The distribution of a promising drug by the federal government to hospitals with COVID-19 patients has raised hackles among medical professionals after UCSF and many other medical centers with critical patients weren’t given a single dose.
The experimental drug, remdesivir, reduced coronavirus symptoms in clinical trials and was approved last week by the U.S. Food and Drug Administration under what is called an emergency use authorization, but only two of the 25 medical centers that got the drug were in California.
Pharmacists at UCSF were shocked when they learned this week that they would not be getting any of the 1.5 million doses in the initial distribution. It was a particularly hard blow because UCSF was one of five sites in the country where clinical trials of the drug were conducted.
The UCSF system, which includes six medical centers throughout California, is also in close proximity to remdesivir’s manufacturer, Gilead Sciences, headquartered in Foster City.
Peter Chin-Hong, a professor of medicine and an infectious disease expert at UCSF, said a lack of information about the decision-making process has caused widespread fear that the Trump administration is deciding who gets what based on politics, not medical need.
“We are worried because we saw there were delays in the distribution of other things, like testing, masks and swabs,” Chin-Hong said. “I’m hoping this is just the beginning and that we will eventually get some, but I’m worried about speed as well because, in an epidemic waiting means lives lost.”
The UCSF medical staff isn’t alone in its concern. Hospitals and physicians around the country have criticized the government for a lack of transparency about which hospitals are getting supplies, the method that is being used to choose them and even which federal agency or official is making those decisions.
Gilead CEO Daniel O’Day said Sunday that the company would donate treatment courses for as many as 200,000 patients, or 1.5 million vials. The company is ramping up production, so more is likely to be available in the future.
Gilead officials said the Federal Emergency Management Agency and the U.S. Department of Health and Human Services are in charge of distributing the drug to hospitals in areas most affected by the pandemic.
“Given the severity of illness of patients appropriate for remdesivir treatment and the limited availability of drug supply, hospitals with intensive care units and other hospitals that the government deems most in need will receive priority in the distribution of remdesivir,” Chris Ridley, the Gilead spokesman, said in an email.
FEMA officials referred inquiries to Health and Human Services, which did not respond to requests for comment.
The government hired AmerisourceBergen, of Chesterbrook, Pa., to deliver the supplies. Spokesman Gabe Weissman said in an email that the distributor is “working closely” with Gilead and federal officials to provide the drug to hospitals across the nation, but he declined to provide specifics about how the drug is being distributed or whether any California hospitals would receive it.
The U.S. government has not released a list of which hospitals will be getting supplies, but Conan MacDougall, a clinical pharmacy professor at UCSF, compiled a list after making inquiries at other hospitals and created a map of centers approved and denied.
Most of the available supply of remdesivir appears to be going to COVID-19 hot spots on the East Coast, with one large hospital in Nashville receiving a supply.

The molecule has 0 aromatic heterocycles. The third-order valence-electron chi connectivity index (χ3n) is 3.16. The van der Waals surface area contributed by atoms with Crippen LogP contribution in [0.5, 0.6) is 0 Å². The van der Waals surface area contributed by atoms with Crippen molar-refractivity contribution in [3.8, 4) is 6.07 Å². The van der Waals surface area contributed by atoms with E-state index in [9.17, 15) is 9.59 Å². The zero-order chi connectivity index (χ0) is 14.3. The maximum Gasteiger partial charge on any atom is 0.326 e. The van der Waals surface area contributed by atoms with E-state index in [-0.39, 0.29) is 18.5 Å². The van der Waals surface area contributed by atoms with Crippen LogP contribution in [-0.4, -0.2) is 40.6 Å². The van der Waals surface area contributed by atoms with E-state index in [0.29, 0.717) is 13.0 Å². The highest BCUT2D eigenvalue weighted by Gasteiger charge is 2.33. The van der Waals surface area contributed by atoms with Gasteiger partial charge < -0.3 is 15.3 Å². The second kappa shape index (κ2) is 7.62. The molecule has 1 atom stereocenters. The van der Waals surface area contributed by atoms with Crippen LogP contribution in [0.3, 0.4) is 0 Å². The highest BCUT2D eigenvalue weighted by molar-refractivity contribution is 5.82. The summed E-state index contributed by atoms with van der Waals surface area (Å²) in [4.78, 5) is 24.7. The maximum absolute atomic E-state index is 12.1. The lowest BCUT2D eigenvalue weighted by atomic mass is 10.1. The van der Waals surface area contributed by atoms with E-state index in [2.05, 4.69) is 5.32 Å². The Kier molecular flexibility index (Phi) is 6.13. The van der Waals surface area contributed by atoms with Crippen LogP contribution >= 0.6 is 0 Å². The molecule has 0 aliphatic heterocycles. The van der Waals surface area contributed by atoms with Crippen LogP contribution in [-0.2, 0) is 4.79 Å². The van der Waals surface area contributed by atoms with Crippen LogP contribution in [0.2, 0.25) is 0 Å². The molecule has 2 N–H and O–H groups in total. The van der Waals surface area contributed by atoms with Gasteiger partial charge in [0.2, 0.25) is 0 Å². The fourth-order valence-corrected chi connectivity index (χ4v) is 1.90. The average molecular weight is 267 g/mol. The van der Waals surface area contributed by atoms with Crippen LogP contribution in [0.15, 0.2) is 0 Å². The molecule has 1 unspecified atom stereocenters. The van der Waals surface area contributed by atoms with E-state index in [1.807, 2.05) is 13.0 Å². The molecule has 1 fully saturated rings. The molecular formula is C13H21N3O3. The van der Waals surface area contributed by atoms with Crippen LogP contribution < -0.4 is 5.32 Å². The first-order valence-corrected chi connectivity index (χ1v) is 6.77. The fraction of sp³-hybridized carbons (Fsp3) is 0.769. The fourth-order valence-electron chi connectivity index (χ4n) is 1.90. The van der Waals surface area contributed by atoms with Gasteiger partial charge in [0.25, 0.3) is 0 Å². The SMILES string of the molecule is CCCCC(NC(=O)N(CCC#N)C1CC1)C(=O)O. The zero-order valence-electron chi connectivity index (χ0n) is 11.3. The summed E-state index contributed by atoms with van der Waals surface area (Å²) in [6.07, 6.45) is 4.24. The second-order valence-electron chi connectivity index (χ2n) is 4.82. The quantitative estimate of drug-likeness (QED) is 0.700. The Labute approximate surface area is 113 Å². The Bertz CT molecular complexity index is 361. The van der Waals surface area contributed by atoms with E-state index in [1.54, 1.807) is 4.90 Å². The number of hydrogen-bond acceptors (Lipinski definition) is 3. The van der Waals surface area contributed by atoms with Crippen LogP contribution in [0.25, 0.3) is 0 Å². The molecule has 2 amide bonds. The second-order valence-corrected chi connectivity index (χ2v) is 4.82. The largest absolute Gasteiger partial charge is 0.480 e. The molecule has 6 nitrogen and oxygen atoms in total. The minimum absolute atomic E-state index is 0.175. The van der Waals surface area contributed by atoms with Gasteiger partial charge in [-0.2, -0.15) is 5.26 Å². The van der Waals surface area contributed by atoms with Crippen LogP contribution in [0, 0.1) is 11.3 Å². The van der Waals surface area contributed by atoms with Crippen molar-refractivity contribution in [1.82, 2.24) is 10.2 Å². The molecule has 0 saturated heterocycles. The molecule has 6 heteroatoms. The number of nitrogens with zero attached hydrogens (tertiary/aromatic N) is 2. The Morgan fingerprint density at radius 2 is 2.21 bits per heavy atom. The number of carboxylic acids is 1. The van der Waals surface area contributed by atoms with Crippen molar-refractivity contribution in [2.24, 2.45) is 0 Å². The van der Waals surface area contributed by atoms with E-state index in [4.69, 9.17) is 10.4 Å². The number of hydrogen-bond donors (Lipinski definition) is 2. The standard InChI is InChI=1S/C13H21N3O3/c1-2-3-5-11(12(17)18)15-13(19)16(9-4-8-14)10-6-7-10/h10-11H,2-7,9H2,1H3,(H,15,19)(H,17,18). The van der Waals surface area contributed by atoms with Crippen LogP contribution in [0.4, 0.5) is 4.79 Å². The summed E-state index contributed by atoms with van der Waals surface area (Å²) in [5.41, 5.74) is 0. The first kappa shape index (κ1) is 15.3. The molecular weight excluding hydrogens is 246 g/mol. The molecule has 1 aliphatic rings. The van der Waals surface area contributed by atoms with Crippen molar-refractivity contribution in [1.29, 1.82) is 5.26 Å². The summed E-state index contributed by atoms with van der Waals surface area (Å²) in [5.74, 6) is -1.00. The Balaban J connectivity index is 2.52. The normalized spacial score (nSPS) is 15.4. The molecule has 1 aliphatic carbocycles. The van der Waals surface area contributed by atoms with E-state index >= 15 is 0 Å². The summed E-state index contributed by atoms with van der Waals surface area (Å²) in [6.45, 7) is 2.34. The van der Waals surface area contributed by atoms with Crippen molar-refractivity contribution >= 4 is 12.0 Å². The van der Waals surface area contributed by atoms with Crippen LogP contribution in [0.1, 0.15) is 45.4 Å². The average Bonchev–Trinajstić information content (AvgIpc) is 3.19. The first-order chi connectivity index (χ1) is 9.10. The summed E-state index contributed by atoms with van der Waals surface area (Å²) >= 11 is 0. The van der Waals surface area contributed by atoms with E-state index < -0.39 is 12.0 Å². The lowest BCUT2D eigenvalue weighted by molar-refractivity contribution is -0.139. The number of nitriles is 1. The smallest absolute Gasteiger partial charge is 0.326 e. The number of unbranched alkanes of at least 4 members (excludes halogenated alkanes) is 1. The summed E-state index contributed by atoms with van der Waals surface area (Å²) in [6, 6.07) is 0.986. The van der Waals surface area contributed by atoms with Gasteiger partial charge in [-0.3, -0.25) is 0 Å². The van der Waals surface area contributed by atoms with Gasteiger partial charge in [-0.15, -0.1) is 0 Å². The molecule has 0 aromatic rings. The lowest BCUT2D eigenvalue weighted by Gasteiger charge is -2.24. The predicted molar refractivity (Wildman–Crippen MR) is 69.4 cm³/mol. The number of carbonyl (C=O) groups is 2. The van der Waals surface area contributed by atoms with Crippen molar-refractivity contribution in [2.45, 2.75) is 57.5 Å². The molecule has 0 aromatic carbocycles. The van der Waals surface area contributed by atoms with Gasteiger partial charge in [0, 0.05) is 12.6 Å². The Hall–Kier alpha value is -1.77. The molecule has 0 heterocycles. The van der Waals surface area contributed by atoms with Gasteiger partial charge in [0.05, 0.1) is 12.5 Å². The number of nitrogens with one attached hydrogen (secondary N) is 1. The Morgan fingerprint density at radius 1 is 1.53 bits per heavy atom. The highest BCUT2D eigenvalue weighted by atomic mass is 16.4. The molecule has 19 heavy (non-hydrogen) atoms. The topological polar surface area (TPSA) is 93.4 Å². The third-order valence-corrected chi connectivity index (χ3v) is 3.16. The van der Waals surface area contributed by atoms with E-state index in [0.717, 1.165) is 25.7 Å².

The map shows two approvals at medical centers in California, one in the city of San Mateo and one in Los Angeles, but it does not specify which hospitals.
Still, Chin-Hong and his colleagues said there is no logical reason to bypass the UCSF health system, which, besides its San Francisco medical center, includes health centers at UC Davis, UCLA, UC San Diego, UC Irvine and UC Riverside. It is the fourth-largest health delivery system in California.
“Just because we are not in a surge mode like the East Coast doesn’t mean we do not have critical patients who are in need,” said Katherine Yang, a professor in the department of clinical pharmacy. “UCSF also serves an incredibly diverse population, many who are at higher risk for COVID disease. The way to improve patient outcome is to remove barriers, increase access and provide faster access. This is what we need.”
Chin-Hong said things went much more smoothly and efficiently in 2009 during the H1N1 flu outbreak. At that time, the Centers for Disease Control and Prevention created a website and facilitated distribution of the drug peramivir whenever it was needed.
Many hospitals can still get remdesivir through the Gilead Expanded Access Program, but that program has strict criteria and requires the patient to be seriously ill. The problem is that antivirals like remdesivir work better earlier in the disease. The emergency authorization allows doctors to administer the drug during the early stages.
The Infectious Diseases Society of America and the HIV Medicine Association wrote a letter this week urging the federal government to ensure a fair and equitable distribution of remdesivir and to make that information publicly available.
Originally conceived as a treatment for Ebola, remdesivir is an antiviral drug that interferes with the way viruses replicate. It shortened the time it took patients to recover in two COVID-19 trials, including an international study of more than 1,000 hospitalized patients sponsored by the U.S. government.
The federally sponsored trial found in early results that patients who received remdesivir recovered 31% faster than patients who received a placebo.
Separately, a Gilead clinical trial of nearly 400 patients with severe symptoms found that patients who received the drug earlier fared better than those who got it later.